I arrived in Washingtonon a sunny bright end-of-May afternoon. The flight was on schedule (being Lufthansa), it was 4.30 p.m., Sunday, one of America's famous weekends (it starts on Friday, noon, with Americans telling one another: have a nice weekend) was drawing to a close. Later, on my to Baltimore, I would find on the road cars, with boats and bicycles hitched on the roofs, driving home.
But that, as I said, was later. First, we came out of the plane and walked directly into what looked like a dog vestibule in mid-air. There were chairs, and we sat on them, and the vestibule started descending to earth and then moving away towards the terminal building. It was a bus; it drive to the other end and docked into the terminal lounger, and we were in Washington DC.
Immigration, customs, were perfunctory. For Indians, it is difficult to get an American visa, but once you have got it, everything is easy.
Outside, the taxis were waiting, the yellow cabs with advertisements on top. An Indian, a sheaf of papers under his arm, slid up to me and asked me: "Where do you want to go?" I pretended not to hear, but he probably though I did not know English, so he repeated the question in Hindi. To avoid him, I grabbed the first taxi in the queue. More than being cheated in a foreign country, I hate being cheated by an Indian in a foreign country.
As it turned out, the taxi-driver also looked like an Indian. He told me he was a Pakistani. "Thank you, very much, for giving me the opportunity to drive you to Baltimore. This is the first time I am taking a fare to Baltimore. I do not know the way. Would you be knowing it?" I told him - no; so he told me not to worry, he would manage.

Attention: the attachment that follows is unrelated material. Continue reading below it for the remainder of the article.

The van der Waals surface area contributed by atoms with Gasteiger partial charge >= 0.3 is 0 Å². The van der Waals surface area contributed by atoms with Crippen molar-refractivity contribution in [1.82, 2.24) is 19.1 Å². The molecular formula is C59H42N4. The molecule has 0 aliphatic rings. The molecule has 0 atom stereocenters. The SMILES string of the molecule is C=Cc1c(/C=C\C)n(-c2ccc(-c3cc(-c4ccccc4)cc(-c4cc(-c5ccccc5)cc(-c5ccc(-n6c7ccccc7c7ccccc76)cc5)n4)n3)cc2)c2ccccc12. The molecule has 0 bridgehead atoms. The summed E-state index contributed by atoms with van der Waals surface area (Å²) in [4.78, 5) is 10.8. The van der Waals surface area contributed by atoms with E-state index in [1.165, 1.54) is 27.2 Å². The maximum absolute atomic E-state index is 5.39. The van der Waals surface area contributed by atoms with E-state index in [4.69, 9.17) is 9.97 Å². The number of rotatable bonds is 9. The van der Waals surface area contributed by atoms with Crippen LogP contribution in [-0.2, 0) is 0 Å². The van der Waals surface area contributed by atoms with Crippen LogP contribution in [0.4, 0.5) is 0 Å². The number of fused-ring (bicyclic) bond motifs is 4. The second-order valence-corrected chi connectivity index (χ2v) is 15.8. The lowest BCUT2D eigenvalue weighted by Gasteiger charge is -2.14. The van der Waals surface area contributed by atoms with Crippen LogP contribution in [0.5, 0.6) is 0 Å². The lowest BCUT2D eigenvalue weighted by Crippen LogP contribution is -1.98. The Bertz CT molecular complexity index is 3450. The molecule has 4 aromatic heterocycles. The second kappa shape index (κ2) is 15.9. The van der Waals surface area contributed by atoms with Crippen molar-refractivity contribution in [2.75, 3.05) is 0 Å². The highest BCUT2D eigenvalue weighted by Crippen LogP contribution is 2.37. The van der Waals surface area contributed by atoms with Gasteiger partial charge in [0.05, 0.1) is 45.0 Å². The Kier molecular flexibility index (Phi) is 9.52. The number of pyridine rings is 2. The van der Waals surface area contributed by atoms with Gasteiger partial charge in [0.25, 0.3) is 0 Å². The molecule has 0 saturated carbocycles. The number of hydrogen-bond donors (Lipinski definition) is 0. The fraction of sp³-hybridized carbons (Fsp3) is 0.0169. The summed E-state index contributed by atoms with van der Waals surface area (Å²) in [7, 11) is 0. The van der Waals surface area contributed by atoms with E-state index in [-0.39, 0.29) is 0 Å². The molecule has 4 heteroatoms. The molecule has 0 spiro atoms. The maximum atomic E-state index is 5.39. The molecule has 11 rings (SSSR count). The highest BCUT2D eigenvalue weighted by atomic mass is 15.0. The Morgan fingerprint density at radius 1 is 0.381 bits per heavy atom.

He was from a village near Peshawar. He had come to America three years back, and since he did not know a world of English before he arrived there, his language, his expressions, mannerisms were all genuinely American. Only an illiterate can be so authentic. We, with all our school and college and textbook learning and convent and Jesuit tutoring, give ourselves away the minute we open our mouth.
My Pakistani driver was to surprise me more. Half way along, he switched on his radio and announced: "Hello, this is Washington Flyer calling Baltimore Base. I have a fare with me for the following address (he gave the address). Can you guide me? I am on Highway 812, coming on to Belway 17CD."
Baltimore Base came clear over the electronic cackle. "Washington Flyer, you driver straight in till you come to Beltway 24 H. Turn into the Parkway and go for the Beltway, but don't take the Outerbelt. Then call me again."
"Thank you, Baltimore Base, I do appreciate that. This is Washington Flyer switing off," my driver said.
Every once in a while, the radio was switched on and Baltimore Base guided us into the city, round the Harbour, past three traffic lights, around a square, down a one-way, right up to our doorstep. "I do appreciate that," I told my Pakistani taxi-driver.